Thanks for posting!
Tail docking-Yes or No?
I have owned two beautiful cocker spaniels; the first was ten years old when I adopted him, and he had a beautiful wagging tail.
The second was sixteen months old when I adopted her, but her tail was already docked.
I loved my dogs equally, but I think it is barbaric to unnecessarily dock a cocker spaniel's tail.
I have read, and understand, the argument for the working cocker spaniels injuring their tail while hunting, but I still feel it is cruel to intervene with nature.
If I ever "buy" a cocker spaniel instead of adopting, I will request that their tails not be docked.
I don't understand why a Cocker Spaniel has to bed docked when King Charles Cavalier does not have a docked tail? After all, they're both spaniels.
Cocker Spaniel's tails are beautiful. They communicate using their tail; cutting them off is like removing their tongue.
We adopted our undocked English Cocker Spaniel when he was 2-3 years-old.
He'd been abandoned, so we didn't have any history about his background or previous owners.
We love his long tail and think every non-working cocker should have its tail left intact.
I can't imagine my faithful Ritz Carlton without his beautiful appendage!
Say No To Tail Docking Cocker Spaniels!
I'm looking for a working cocker spaniel, but I don't want his tail docked.
I've yet to find a breeder who will leave the puppy's tail intact. I'm shocked at this because the more I read on this forum, the more I realise that so many people are against it.
If anybody knows of any breeders who may help, please could you reply, and we can swap details.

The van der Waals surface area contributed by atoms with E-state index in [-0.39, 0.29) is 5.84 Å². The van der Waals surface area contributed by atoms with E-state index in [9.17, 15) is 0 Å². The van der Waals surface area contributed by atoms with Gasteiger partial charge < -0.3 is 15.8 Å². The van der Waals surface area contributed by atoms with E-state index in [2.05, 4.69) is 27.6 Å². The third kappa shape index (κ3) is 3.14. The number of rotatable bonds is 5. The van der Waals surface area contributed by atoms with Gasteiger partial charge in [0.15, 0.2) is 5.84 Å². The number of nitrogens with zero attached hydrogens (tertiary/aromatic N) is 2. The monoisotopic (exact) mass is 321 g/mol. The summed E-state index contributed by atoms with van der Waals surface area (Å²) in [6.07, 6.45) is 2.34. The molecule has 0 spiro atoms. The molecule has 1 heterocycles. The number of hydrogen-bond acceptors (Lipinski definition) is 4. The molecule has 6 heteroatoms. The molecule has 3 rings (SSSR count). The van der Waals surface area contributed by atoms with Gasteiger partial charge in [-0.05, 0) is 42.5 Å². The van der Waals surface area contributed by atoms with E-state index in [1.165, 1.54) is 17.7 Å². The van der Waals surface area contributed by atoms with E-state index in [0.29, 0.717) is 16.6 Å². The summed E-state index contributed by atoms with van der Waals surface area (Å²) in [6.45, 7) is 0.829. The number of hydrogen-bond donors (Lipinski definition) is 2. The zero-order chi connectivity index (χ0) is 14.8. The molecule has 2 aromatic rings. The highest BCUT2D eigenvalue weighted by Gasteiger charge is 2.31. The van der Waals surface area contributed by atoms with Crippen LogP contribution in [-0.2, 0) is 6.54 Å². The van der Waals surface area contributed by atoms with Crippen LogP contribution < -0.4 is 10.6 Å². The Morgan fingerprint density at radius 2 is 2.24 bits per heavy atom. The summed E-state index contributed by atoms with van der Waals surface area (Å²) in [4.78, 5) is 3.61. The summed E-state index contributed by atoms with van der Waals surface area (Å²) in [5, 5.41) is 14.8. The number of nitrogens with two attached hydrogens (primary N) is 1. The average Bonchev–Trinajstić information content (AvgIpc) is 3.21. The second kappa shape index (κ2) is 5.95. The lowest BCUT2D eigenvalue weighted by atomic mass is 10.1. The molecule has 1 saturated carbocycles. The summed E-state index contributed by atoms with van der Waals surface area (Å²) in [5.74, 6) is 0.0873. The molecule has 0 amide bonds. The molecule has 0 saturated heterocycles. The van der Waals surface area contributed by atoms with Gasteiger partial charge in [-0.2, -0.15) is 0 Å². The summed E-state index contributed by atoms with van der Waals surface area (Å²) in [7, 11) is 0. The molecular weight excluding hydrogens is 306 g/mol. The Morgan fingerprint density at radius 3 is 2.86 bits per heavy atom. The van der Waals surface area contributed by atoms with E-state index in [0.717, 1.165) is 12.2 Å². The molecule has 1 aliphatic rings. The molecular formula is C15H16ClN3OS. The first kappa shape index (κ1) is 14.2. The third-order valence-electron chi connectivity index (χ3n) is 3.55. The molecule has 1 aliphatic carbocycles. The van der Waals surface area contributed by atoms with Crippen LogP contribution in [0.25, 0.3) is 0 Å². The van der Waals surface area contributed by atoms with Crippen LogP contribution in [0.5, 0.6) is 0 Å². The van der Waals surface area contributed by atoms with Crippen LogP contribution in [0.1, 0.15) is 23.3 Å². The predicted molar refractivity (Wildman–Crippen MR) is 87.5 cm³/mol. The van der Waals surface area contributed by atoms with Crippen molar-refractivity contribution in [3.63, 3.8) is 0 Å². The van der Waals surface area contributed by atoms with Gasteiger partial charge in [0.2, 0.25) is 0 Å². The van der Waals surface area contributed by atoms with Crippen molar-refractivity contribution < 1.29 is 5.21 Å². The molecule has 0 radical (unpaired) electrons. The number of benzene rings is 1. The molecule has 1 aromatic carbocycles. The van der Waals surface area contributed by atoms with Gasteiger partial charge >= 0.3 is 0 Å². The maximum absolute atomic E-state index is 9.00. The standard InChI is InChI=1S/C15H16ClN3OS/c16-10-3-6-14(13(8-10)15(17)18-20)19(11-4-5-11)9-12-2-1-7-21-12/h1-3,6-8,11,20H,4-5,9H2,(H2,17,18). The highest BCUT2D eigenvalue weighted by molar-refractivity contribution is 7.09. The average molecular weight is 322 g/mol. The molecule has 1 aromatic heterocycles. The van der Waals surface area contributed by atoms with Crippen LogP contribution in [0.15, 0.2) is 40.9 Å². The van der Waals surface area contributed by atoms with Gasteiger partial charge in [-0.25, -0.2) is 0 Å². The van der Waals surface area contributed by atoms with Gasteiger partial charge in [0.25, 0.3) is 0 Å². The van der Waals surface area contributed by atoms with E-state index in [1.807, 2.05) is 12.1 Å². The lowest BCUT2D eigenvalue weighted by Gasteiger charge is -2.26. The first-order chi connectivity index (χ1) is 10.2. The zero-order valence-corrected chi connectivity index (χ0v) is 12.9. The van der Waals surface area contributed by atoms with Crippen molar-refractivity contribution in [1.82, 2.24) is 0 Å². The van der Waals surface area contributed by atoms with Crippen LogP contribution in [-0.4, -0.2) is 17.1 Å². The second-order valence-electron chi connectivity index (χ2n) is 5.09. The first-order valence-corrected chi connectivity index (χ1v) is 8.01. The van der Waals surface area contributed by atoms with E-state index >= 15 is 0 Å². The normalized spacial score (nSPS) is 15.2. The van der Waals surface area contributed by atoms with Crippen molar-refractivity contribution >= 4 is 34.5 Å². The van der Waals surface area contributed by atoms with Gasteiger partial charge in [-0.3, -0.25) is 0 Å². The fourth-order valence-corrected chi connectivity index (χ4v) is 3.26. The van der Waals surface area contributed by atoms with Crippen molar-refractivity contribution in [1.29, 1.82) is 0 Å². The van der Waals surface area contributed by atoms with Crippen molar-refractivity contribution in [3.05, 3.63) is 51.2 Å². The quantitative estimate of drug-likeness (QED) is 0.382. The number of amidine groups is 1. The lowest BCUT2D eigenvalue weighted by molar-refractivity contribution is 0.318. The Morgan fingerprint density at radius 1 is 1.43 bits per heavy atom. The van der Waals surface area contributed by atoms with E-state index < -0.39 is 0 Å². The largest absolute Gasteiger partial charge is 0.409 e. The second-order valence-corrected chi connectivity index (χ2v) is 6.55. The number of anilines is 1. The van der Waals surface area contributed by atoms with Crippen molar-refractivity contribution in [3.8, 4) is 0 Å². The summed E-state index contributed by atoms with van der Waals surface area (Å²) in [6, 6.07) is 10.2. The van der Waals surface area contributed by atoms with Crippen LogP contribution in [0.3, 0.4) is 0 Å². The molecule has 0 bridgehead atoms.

Wanted: Undocked Puppies!
I, too, am looking for a breeder that doesn't dock tails.
Does anyone know of any?
When I bought my lovely blue roan English cocker girl, I was so pleased with her beautiful un-docked tail.
Rosie has been my companion for 5 years and, to my horror, has fractured her tail twice!
My older girl is docked and has no problems.
Today I was looking at the July 16th photos of the little Prince's black dog, Lupo.
I wondered if the dog's tail had been docked and if this custom is still practised in England, but unfortunately, I couldn't find out.
A darling dog and an adorable three-year-old Prince; don't they make a charming couple?
I'm sure the Cocker Spaniel breed will become fashionable again, here and abroad, because of this publicity!
The Prince very obviously loves his Cocker Spaniel!
The Prince's Dog - Is His Tail Docked?
I believe the Prince's dog still has his tail.
Tail docking is now illegal in the UK; however, vets are allowed to use their discretion.
We chose not to have our puppy's tail docked; now it's a beautiful plume.
Our Cocker uses his tail very impressively, and we are thankful we did not take it from him.
Why on earth do we still tolerate this horrendous act?
I guess the answer is that some superficial, ignorant people exist in this world. I would like to send these idiots to jail.
We adopted our Cocker Spaniel ,Sam, from a rescue organization when he was 2 years old.
I love that he has his tail; it makes him unique!
By: Sam's Mom
All dogs use their tails to communicate with other dogs and with us. Why would anyone want to cut their pet cocker spaniel's tail off?
Hi, please don't dock your spaniel's tail, they look beautiful with their tails, and it's cruel.
It is against the law in South Africa to dock dogs' tails.
Well, it seems that we are primarily in agreement!
There is no justification nowadays for having your Cocker Spaniel's tail docked, and it's evident that many people are coming around to that view, thankfully.
I guess the only justification for tail docking is in working dogs, after severe accidental damage, or where a dog's tail is frequently damaged and is failing to heal.
And only where the vet recommends removal!